What was the reader meant to understand from Haile's putting together of the exclamation mark, the "announced" and the "quietly" in that short first sentence (other than that he was likely to be as confused about it as they were)?
 
"...if Tolkien were writing the script of football, he would most certainly have introduced oases of stability amid the mayhem – places such as Rivendell, Lothlorien and the Grey Havens – domains where people are (as much as this is possible in football) at peace with each other. Jurgen Klopp is, in this sense, the Elrond of Merseyside, one of the custodians of the three elven rings ..."
(Matthew Syed, The Times, 3 November)

:rolleyes:
 
Matthew Syed
There may be a strange sort of nominative determinism going on here, with many of Mr Syed's readers sighing at the preposterousness of his (bumping along the ground) flights of fancy.
 
"...if Tolkien were writing the script of football, he would most certainly have introduced oases of stability amid the mayhem – places such as Rivendell, Lothlorien and the Grey Havens – domains where people are (as much as this is possible in football) at peace with each other. Jurgen Klopp is, in this sense, the Elrond of Merseyside, one of the custodians of the three elven rings ..."
(Matthew Syed, The Times, 3 November)

"Good evening and welcome to the semi-final here in the League of the Premiere. Those of you just tuning in on your palantirs will see that Sauron has chosen to field a nine-man (well, thing) team with a strong emphasis on attack. How do you see that playing out, Smeagol?"
"They takes the cup, precious! They takes it back to Mount Doom Road! We can feels it! It's coming home, precious!"
 
Hissing, hackles lifting, the chicken’s head rose. Kahlan pulled back. Its claws digging into stiff dead flesh, the chicken slowly turned to face her. It cocked its head, making its comb flop, its wattles sway. “Shoo,” Kahlan heard herself whisper. There wasn’t enough light, and besides, the side of its beak was covered with gore, so she couldn’t tell if it had the dark spot, But she didn’t need to see it. “Dear spirits, help me,” she prayed under her breath. The bird let out a slow chicken cackle. It sounded like a chicken, but in her heart she knew it wasn’t. In that instant, she completely understood the concept of a chicken that was not a chicken. This looked like a chicken, like most of the Mud People’s chickens. But this was no chicken. This was evil manifest.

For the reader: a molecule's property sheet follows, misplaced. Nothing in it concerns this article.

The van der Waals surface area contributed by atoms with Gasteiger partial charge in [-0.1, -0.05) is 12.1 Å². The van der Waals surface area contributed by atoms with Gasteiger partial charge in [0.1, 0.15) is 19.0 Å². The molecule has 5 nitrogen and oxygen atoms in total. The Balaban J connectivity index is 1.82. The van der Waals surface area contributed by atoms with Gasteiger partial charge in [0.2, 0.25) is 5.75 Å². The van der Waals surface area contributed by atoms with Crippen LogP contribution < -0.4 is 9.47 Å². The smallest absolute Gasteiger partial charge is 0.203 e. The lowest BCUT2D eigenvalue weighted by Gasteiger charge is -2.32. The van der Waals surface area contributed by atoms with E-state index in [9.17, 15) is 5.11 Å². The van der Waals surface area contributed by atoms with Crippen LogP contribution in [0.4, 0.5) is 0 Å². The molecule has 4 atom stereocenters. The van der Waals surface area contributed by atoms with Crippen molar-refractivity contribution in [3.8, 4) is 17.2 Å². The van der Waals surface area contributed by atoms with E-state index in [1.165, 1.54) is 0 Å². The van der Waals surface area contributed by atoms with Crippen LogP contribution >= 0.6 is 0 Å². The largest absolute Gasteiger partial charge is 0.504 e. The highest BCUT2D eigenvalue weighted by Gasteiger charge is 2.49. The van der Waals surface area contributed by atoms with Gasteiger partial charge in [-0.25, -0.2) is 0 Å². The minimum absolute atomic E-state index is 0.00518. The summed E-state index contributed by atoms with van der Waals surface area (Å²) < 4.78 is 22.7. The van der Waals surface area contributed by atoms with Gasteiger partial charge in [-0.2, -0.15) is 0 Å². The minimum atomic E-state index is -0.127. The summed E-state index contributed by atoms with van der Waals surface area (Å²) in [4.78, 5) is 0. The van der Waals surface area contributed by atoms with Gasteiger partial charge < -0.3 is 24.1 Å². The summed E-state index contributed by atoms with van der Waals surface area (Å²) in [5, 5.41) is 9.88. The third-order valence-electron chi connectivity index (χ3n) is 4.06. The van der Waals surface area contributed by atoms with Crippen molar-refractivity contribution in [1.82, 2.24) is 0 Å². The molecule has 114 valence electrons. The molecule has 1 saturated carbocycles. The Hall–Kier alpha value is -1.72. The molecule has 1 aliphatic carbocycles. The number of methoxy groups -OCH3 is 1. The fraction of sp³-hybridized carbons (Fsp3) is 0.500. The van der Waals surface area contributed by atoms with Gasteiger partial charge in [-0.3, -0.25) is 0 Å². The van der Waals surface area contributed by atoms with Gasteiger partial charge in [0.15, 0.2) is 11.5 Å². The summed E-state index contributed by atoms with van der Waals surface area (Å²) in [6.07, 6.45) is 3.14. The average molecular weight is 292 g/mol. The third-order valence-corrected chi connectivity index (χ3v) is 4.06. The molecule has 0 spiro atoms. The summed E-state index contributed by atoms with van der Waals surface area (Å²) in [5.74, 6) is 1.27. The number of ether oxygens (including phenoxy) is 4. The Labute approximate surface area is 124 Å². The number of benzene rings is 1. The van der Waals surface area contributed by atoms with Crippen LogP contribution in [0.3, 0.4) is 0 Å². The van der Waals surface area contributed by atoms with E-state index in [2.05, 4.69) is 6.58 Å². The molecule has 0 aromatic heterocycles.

- Terry Goodkind, Writer of important human themes.
 
We were kept alive simply because we were in an air-locked compartment and did not do anything but sleep for most of the time, thus conserving our energy and our bodies to allow us to behave now as if we were normal men
I didn't find the English particularly bad, but I could never abide such terrible science.
 
And a more Thog-like one:

'Lancinations of unendurable ecstasy ravened through his consciousness, starbursts of warring sensory impulses that slipped once more to coherent phenomena, an instant before his mind shattered to follow into final chaos.'
(Karl Edward Wagner, 'The Dark Muse', 1975)
 
It's deliberate parody, but this passage from National Lampoon's Doon makes me smile. It's a good exaggeration of the less readable bits of Frank Herbert:


This realization focused within him in a sudden sparkflash computation, and in the clear brilliance of that illumination, the boy Pall understood a profoundness. His life, hitherto a child's plaything, devoid of direction–seemingly! Or had there in fact always been a plan–a plan within a plan within a plan (whatever that meant (whatever that meant (whatever that meant)))?–was now encompassed by a terrible purpose. He knew the meaning of the word terrible, and he knew the meaning of the word purpose. And therefore he understood deeply the meaning of "terrible purpose". Unless he, in the solitude of his deeply brain-filled mind, misunderstood this revelation, and was in fact confronted with a "terrible papoose."

What could that mean?
 
'"Peters, we are over a million years old!" he announced quietly. "When we were caught up in that double-sun explosion, we must have been carried along in its giddy orbit for over a million years! We were kept alive simply because we were in an air-locked compartment and did not do anything but sleep for most of the time, thus conserving our energy and our bodies to allow us to behave now as if we were normal men."'

(Terence Haile, Galaxies Ahead, 1963, quoted in Ansible 166)

To be fair, this sounds like any Doctor Who series. They all have the same basic storyline. For the majority of the narrative a planet is in mortal danger from aliens or nasty creatures (this part of the show is usually done quite well). And then, towards the end of the last episode, The Doctor shouts out some ridiculous science-like mumbo jumbo, makes some adjustments to The Tardis and - Bob's you uncle! - everything is ok.
 

Back
Top